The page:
stealing our materials, holding derogatory signs in front of us and our table,
and using incendiary slurs to describe us to passersby.
First, we asked these individuals to respect our materials,
our right to table, and our personal space. When they refused to move and began
to escalate, we requested support from PIELC organizers—both for our physical
safety and to support our right to engage with the public at our informational
table. Event organizers responded quickly and professionally.
Did you call the cops?
No. DGR activists notified event organizers about the
disruption. As far as we know, they contacted campus security, who then made
the decision to call the police.
What did the police do?
The police told the individuals that they had no right to
block access to our table (or any table).  Police then gave the individuals the choice to
move to their own space, or to face trespassing charges.
Eventually, the individuals moved to the side of DGR’s table
and continued to hold signs and disparage DGR to passersby for the remainder of
the day.
What happened at the
On March 4th, Derrick Jensen (one of the
co-founders of DGR) held a public talk at the Eugene Public Library. His talk,
which was about the destruction of the planet and the patriarchal violation
imperative, was met with such vocal and threatening hostility that Derrick was
forced to hire security from a private local security firm.
Throughout Derrick’s talk, a cohort of disruptive individuals
shouted at and disparaged the speaker, rushed the stage, released “fart bombs,”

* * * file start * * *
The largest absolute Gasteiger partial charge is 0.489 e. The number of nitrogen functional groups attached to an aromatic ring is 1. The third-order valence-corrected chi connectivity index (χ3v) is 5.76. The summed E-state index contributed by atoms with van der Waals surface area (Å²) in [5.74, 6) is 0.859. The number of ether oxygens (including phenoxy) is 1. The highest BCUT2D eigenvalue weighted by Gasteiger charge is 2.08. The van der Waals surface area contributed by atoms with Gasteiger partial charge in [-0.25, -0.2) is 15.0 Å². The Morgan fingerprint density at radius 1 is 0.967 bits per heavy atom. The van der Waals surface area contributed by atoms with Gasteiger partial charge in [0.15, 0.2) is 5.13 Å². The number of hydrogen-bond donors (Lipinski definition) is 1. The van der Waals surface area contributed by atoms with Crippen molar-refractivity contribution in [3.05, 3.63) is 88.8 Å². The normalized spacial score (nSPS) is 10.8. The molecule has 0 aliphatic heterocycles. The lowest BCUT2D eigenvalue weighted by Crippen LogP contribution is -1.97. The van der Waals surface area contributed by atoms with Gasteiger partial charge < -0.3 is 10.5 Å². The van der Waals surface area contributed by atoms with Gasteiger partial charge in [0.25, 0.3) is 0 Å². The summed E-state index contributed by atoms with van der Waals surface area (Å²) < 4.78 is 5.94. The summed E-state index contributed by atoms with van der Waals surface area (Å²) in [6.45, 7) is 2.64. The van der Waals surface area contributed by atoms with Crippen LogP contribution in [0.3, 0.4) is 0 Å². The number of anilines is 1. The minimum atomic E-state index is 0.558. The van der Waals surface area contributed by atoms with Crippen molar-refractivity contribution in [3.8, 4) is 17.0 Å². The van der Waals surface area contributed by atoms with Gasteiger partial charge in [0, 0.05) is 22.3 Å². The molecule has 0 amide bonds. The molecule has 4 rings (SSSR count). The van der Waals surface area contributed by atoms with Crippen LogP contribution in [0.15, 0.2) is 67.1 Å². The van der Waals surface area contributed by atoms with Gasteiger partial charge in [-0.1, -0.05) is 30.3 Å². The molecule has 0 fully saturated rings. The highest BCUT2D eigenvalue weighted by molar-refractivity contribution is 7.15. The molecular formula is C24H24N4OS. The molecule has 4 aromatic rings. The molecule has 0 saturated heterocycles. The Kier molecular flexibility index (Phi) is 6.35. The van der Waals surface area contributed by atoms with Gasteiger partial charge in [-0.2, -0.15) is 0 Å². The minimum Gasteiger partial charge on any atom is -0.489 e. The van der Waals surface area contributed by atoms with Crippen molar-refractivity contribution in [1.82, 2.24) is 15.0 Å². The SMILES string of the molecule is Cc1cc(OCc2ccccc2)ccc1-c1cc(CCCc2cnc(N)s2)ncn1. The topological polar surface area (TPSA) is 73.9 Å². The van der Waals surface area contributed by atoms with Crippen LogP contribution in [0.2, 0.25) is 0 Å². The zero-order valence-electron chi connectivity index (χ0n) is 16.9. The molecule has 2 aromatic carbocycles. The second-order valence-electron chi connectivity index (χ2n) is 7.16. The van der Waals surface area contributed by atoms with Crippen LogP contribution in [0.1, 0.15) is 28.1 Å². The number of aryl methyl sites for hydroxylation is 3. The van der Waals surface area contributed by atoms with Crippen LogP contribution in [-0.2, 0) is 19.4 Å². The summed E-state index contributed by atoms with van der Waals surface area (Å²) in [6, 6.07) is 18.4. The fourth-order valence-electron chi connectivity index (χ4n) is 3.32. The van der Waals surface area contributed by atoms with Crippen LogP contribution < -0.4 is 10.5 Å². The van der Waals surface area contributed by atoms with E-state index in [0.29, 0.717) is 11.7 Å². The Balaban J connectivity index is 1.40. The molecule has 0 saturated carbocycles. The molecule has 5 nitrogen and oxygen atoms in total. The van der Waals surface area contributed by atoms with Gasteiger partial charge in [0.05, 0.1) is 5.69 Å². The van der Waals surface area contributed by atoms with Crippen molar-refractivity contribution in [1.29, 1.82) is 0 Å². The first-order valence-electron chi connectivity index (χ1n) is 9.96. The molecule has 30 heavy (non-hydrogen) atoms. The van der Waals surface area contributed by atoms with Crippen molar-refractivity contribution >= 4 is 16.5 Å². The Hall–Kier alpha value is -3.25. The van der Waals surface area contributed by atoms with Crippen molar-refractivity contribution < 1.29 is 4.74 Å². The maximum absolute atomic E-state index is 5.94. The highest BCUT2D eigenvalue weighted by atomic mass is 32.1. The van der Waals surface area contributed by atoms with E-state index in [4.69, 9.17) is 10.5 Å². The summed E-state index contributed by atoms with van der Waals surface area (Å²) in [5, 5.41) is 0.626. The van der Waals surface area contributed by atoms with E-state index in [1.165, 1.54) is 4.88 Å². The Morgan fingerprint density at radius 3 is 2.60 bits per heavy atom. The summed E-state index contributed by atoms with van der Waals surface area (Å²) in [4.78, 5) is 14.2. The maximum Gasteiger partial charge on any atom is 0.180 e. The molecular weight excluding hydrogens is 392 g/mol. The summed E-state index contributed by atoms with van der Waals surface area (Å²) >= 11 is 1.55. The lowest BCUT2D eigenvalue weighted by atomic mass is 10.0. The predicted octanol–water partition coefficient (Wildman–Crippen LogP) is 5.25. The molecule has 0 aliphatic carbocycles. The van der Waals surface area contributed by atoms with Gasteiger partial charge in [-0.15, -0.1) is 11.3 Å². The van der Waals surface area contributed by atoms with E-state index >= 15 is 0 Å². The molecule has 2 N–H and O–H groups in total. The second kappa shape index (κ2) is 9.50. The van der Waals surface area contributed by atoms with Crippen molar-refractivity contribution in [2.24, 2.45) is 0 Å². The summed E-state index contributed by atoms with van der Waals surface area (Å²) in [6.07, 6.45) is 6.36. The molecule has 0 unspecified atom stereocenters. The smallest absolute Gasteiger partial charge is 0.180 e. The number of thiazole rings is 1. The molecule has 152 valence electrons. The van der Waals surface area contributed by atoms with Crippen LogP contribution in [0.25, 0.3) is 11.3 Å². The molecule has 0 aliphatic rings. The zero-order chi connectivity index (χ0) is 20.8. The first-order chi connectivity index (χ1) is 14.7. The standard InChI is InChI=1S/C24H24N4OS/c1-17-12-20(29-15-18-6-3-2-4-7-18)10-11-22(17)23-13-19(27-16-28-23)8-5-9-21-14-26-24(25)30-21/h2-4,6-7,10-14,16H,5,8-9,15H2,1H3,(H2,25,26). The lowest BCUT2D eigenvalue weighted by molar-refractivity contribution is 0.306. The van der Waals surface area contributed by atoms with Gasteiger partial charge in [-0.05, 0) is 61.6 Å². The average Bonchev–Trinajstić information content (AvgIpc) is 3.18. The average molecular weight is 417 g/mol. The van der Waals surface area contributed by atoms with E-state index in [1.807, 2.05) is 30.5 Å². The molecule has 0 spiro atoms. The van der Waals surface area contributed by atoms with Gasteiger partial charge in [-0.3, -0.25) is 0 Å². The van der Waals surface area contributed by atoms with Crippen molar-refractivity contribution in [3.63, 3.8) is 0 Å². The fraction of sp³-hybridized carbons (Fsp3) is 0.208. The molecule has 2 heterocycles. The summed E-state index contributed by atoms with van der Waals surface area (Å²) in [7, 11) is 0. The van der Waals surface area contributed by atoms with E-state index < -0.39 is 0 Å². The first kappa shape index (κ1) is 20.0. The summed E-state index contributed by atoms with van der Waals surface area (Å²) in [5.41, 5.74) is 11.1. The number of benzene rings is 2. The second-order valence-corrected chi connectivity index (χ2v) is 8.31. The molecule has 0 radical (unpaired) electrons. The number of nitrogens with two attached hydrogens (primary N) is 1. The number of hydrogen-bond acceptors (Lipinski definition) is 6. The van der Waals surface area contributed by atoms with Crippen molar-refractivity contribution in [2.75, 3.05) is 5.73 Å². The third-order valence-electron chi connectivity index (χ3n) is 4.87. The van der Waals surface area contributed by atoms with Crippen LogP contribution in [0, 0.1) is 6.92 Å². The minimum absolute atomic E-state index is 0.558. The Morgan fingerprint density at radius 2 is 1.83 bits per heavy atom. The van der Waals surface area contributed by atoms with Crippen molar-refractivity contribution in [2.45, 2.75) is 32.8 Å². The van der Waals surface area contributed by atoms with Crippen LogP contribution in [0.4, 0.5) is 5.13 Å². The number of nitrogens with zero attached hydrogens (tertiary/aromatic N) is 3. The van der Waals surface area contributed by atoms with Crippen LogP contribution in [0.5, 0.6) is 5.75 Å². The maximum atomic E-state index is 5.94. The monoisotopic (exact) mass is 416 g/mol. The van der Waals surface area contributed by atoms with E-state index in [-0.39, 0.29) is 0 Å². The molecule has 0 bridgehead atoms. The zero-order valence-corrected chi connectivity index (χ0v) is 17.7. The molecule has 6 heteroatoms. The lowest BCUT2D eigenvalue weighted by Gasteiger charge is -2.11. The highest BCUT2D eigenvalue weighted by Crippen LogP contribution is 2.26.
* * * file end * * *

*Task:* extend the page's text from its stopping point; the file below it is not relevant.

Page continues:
coughed loudly, and ultimately made so much noise that they violated the
library’s free speech policy. In response to these escalating, juvenile
violations of Derrick’s right to speak and the audience’s right to hear his
talk, library security called the police. The police then removed several
disruptive individuals, who violated library policy, refused to leave when
asked, and therefore were trespassing.
To reiterate, DGR did not call the police. We held a public
event in a previously reserved public venue with its own free speech policies. Individuals
who chose to violate those policies, even after multiple warnings from security
and then police, are responsible for the consequences of their own actions.
Video coverage of the event is available at the following
Why is DGR accused of
Deep Green Resistance has been accused of transphobia not
because of transphobic policies or actions, but because we maintain a feminist
critique of gender.
DGR does not condone dehumanization or violence against
anyone, including people who describe themselves as transgender. Universal
human rights are universal. DGR has a strong code of conduct against violence
and abuse. Anyone who violates that code is no longer a member.
Disagreeing with someone, however, is not a form of
violence. And
we have a big disagreement.
As radical feminists, we are critical of gender itself. We
are not gender reformists–we are gender abolitionists. We see nothing in
the creation of gender to celebrate or embrace. Patriarchy is a corrupt and
brutal arrangement of power, and we want to see it dismantled so that the
category of gender no longer exists.
As radical feminists, we also believe that women have the
right to define their boundaries and decide who is allowed in their spaces. We
believe all oppressed groups have that right.
Interested to learn more? You can read a more comprehensive
response to this question, here.